JAMES ROBERTS: Right-two-work legislation is not good for state’s economy

TO THE EDITOR:

With the passage of right-to-work (RTW) bills in both houses last week, and the certainty that Gov. Rick Snyder will sign one, Michigan throws in with Alabama, Mississippi and 20 more “red” states in the race to the bottom of the economic ladder. It is a sad day for Michigan, which once was a model for middle-class upward mobility.

To no one’s surprise, both of our local elected-millionaires voted in support, with Rep. Phil Potvin mouthing his usual circuitous blah-blah. Sen. Darwin Booher was more creative, opting for some sly number-spinning in citing statistics that show “higher average wage increases” in RTW states. Well, yes, Darwin, if I’m making $25 per hour and get a dollar increase, I’m only up 4 percent, while my RTW states counterpart making $10 gets a 10 percent increase if his wages go up a buck. I’d still rather be working for $26 than $11.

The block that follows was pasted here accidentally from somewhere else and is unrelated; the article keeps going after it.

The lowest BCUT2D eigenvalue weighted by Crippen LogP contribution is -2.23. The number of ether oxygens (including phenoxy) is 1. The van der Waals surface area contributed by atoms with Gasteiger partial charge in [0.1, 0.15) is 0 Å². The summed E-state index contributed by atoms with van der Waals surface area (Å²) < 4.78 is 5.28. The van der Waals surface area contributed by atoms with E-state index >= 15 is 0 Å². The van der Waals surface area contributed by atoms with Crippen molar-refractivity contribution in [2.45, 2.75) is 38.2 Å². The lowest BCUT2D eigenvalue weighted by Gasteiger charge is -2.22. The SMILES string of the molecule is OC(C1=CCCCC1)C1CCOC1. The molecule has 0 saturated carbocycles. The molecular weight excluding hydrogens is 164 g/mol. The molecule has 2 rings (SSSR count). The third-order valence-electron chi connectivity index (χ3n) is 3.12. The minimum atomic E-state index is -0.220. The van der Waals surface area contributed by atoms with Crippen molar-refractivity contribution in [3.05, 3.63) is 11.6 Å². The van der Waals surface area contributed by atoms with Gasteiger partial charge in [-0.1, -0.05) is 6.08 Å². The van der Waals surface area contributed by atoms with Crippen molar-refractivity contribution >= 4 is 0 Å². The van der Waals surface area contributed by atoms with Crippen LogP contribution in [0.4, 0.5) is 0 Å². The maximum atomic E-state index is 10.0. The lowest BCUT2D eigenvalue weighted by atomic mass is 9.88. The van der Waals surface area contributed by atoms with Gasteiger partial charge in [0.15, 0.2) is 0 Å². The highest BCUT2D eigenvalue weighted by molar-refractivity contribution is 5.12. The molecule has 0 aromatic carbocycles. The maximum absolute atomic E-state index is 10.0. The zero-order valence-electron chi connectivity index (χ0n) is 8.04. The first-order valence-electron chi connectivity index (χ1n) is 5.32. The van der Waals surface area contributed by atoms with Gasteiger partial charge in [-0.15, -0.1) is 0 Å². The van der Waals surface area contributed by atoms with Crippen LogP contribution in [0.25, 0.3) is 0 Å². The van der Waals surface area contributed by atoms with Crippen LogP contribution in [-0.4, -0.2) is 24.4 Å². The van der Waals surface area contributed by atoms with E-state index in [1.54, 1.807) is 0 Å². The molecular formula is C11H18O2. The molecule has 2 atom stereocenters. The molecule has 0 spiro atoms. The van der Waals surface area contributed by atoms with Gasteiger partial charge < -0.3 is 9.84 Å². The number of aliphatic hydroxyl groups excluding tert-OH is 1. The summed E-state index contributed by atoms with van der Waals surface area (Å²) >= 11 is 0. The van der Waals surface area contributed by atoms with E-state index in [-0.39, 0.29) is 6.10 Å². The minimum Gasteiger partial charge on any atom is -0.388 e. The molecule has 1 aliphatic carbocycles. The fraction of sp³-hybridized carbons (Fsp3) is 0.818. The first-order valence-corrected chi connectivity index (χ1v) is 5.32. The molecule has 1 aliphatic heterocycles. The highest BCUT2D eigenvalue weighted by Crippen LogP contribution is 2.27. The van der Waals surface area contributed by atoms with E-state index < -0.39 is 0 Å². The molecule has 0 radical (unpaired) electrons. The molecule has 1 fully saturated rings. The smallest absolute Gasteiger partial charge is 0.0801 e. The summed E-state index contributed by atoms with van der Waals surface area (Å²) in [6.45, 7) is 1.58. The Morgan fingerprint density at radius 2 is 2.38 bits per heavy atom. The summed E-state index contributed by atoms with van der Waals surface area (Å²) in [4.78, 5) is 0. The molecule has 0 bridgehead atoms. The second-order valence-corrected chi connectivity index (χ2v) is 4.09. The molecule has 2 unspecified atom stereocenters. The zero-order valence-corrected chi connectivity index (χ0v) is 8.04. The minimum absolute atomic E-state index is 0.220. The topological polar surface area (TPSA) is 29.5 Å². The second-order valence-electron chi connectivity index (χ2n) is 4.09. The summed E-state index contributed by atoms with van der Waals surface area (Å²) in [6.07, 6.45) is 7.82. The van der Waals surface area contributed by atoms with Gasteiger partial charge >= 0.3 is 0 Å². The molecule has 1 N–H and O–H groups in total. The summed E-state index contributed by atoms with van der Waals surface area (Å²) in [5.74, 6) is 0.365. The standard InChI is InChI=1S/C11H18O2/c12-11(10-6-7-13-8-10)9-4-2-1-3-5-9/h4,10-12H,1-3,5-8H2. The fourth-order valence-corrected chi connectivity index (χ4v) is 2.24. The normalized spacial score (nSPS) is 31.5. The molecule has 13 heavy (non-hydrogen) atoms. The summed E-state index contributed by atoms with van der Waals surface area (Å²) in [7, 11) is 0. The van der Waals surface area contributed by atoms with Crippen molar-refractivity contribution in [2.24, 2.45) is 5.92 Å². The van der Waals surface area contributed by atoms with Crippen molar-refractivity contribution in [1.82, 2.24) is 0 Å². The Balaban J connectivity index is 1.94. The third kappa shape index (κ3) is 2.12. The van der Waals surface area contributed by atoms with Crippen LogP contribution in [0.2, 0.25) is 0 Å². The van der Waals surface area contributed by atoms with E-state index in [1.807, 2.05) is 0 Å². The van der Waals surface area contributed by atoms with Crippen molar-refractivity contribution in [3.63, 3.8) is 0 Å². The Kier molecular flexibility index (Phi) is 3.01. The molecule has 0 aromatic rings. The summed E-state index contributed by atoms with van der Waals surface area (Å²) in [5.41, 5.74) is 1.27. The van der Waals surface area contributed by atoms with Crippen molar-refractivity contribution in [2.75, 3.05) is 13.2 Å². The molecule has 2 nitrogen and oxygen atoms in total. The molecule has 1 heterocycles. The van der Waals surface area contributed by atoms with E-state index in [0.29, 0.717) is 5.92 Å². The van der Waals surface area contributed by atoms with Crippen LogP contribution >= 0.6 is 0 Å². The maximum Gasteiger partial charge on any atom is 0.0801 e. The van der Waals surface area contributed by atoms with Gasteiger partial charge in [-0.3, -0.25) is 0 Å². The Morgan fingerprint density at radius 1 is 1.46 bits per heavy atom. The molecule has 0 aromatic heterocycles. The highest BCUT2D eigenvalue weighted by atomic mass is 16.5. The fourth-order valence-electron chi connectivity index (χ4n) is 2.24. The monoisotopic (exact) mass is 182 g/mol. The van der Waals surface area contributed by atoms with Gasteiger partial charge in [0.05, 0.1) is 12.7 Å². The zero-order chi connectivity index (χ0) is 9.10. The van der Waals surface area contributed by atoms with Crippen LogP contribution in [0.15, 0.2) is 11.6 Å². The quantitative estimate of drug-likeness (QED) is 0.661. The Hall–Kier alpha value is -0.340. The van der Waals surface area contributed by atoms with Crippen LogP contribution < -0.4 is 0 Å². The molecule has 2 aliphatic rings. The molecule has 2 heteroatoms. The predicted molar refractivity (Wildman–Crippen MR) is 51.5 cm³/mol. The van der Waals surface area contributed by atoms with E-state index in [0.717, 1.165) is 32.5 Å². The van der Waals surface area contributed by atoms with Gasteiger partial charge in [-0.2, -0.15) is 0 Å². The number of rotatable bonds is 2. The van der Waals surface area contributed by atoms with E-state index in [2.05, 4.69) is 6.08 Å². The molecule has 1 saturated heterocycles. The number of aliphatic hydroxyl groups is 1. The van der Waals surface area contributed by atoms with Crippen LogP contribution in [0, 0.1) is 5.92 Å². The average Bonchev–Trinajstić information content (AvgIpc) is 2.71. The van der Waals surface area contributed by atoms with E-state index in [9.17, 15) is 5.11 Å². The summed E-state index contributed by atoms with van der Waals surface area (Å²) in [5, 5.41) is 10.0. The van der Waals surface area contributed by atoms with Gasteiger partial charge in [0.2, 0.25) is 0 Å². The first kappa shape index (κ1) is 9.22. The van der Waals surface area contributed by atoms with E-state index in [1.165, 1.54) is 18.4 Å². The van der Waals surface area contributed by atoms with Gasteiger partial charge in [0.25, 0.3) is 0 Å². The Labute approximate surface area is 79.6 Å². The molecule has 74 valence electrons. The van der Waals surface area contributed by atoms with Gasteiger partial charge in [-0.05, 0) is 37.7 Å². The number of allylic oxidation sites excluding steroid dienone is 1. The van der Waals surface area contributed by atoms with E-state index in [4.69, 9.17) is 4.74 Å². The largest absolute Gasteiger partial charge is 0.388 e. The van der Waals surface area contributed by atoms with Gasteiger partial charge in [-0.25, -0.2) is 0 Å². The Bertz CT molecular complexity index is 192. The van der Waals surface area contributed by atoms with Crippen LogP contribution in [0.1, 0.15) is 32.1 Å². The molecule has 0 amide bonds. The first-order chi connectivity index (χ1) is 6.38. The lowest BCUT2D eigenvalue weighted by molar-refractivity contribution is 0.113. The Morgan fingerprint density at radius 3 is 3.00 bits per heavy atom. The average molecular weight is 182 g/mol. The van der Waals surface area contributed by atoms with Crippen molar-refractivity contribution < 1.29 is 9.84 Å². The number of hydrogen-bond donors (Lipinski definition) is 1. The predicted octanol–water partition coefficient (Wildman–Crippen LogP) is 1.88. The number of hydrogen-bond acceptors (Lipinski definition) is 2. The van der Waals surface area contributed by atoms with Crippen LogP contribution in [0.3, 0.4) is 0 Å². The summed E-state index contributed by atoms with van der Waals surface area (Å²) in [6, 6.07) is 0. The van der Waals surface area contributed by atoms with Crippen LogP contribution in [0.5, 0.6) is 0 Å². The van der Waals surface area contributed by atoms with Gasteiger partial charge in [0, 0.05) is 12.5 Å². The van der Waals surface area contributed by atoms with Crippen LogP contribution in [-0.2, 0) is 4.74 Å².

“Freedom” seemed to be every other word in the justifications of this abomination, staggering hypocrisy from the party that suppresses the vote, fights to end reproductive choice and even removed the public’s freedom to overturn this act, via referendum, by tying it to an appropriations bill. Not to mention ramming it through the lame duck session, going from “not on the agenda” to “done deal” in the blink of an eye. (How perfect that it hit the headlines on Pearl Harbor Day!)

No doubt it was passed for “immediate effect,” by way of the usual two-thirds (or “close enough”) voice vote. Ah, freedom.

Well, we ourselves bear ultimate responsibility for the death-by-a-thousand-cuts of Michigan’s middle class. We have insisted on electing enough of these people to make it possible. And, hey – what do I know? – maybe lower wages, in exchange for not having to join a union, is a good trade-off in some people’s minds. Maybe they haven’t really thought about why union workers get higher wages and better benefits in the first place. I don’t know, but I’m sure glad I’m not at the front end of my working life in our once-great state.

James Roberts

Big Rapids

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